What is Mindfulness

soup girl Medium 257x300 What is MindfulnessThroughout counseling circles, the practice of “mindfulness” is getting a lot of recognition. For many of us, mindfulness may be a new term. I wanted to take some time to explain mindfulness and the benefits that it is said to promote.

Mindfulness is purposefully slowing your mind down to focus on what you are experiencing in that particular moment. So often in our modern culture, we are trained to multitask. We aren’t just walking from one building to another, cooking dinner, or even brushing our teeth- we are thinking about what’s next. In those moments we are making lists, processing emotions, and thoughts, all while accepting new information. Busyness runs throughout our culture. Anxiety is on the rise. Mindfulness- in contrast- is a tool counselors have been using to try and slow down the day. In this process, stimuli from the outside are processed piece-by-piece and filtered through a screen of pausing and relaxing.

Yoga and Meditation are often forms of Mindfulness that are taught through counseling to be intentional in helping bring Mindfulness about. Typically these exercises begin with focusing on breathing and slowly allowing yourself to receive the benefits of self-control, patience, reasoning, lessened anxiety, improved concentration, and increased flexibility and attention.

So take some time in your day to stop, notice your breathing and your surroundings.  Become attentive to the present moment and exhale the tension and inhale a full complete breath. Practice a mindful moment each day and you might find that it helps you slow down and experience life more fully.  You might also find that you enjoy your co-workers, employees, spouse and even kids a little more when you are more mindful of the moments. Living a slower and purposeful life is one of the greatest gifts that you can give yourself and the ones you love.

Let’s all just take a break

Screen Shot 2015 09 17 at 12.17.20 PM 300x204 Lets all just take a breakWho doesn’t have a busy schedule these days?  There has certainly been an increase in the pace of the American family! If family life used to cruise at 50 mph, it is now traveling at 100 mph. Certainly fueled by the acceleration of electronics, what was fast 20 years ago is not acceptable today. 120 years ago, if someone missed the stagecoach, they unpacked their bags and planned to catch another coach the next month. Today, if the plane is delayed a few minutes, the crowd freaks out.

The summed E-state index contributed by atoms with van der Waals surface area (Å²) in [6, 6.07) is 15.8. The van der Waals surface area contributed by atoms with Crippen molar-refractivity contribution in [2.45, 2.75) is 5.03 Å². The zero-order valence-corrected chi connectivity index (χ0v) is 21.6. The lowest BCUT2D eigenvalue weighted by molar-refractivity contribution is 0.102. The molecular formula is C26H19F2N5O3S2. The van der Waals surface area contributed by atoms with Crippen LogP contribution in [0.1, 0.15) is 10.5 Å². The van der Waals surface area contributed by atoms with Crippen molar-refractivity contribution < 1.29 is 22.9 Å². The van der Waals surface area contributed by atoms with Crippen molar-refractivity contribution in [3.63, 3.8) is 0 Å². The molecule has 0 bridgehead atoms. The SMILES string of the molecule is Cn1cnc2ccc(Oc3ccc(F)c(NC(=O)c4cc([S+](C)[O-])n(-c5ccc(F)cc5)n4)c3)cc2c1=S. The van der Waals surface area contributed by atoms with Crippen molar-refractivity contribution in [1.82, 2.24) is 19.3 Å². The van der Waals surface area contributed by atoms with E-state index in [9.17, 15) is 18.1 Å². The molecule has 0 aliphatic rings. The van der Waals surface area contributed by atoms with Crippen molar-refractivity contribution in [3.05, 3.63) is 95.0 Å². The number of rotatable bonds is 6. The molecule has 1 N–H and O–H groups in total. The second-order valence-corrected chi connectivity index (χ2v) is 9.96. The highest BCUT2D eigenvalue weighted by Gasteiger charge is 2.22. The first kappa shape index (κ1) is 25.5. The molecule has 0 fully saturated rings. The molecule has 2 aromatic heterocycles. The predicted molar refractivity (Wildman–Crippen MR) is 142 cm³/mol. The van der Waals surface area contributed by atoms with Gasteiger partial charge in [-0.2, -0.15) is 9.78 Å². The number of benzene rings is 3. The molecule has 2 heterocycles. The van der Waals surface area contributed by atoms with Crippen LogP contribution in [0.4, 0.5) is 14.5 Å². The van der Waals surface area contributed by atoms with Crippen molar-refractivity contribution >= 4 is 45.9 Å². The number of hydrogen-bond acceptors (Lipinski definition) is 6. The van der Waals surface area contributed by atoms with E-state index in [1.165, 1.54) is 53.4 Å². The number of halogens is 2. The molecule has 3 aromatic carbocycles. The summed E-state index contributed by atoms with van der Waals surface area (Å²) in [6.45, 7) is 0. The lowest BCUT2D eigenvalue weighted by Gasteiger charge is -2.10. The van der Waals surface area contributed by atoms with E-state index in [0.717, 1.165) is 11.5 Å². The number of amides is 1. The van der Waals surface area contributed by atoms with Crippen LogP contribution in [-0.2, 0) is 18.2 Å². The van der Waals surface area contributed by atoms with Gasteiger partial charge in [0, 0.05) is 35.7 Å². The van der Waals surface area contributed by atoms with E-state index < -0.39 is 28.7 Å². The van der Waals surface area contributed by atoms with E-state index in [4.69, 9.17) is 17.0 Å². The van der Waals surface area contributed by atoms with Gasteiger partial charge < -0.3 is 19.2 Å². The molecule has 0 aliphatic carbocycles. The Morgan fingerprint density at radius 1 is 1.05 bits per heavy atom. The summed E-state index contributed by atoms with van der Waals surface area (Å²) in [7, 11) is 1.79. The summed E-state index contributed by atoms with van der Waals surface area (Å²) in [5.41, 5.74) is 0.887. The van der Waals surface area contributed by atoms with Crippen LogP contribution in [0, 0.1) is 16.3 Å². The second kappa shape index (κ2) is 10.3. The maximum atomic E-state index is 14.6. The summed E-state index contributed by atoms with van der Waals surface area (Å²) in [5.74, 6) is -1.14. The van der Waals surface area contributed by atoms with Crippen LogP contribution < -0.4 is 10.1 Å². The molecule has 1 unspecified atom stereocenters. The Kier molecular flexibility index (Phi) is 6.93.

Certainly, cell phones and computers have increased organization and productivity, but in the family, they have also increased the stress level. Today’s teenagers live at a frantic pace so different from my teenage years of the 70’s. I recall afternoons coming home from school, grabbing a snack from the kitchen and watching Gilligan’s Island on TV. I played sports and during those seasons, we had practices every afternoon, but only during the seasons. Summers were spent at camp and just “hanging out” with my family and friends.

Today, year-round sports mean the domination of athletics 365 days a year. A friend told me the other day that his son’s football coach was reluctantly giving his players a week off in the summer. Crazy. Year-round schooling and academic pressures demand that teens spend more time than ever in the books. The increase in “electronics” means that text messages, email, and phone calls are accessible all the time.

As parents, we need to help dictate the pace of the family. I’m not suggesting we live like the Jews of old who wouldn’t even walk more than 8 steps on the Sabbath. We don’t need to pull our kids out of sports or take away their cell phones. But I am suggesting that parents prayerfully step into the pace of the family. Kids and teenagers (and adults) all need down time. And the “down” is different for all of us. Today, as I was praying with Jeanie, I prayed, “Lord, thank you for a restful day.” Jeanie asked me later “was today really restful? You mowed the yard and cleaned out gutters.” “Yes,” I replied. “It was restful because I chose what I wanted to do.” Stress ensues when our schedules are dictated for us. Sure, ultimately our time is God’s time and we yield to His will, but we make loving choices everyday to make wise choices in setting our schedules.

Parents, step up and in and help your teenager set boundaries. Help them establish “gaps” in their busy schedule and find a little down time. Every hour doesn’t have to be filled with an activity. Don’t dictate to them but teach them. Of course, it’s easier to teach what we practice, so take inventory of your own pace first. We all need down time to just chill and read, exercise, watch TV, mow grass and most importantly, spend time with family and with God.

Make down time a priority for your family. Unplug the electronics and enjoy the time of Sabbath.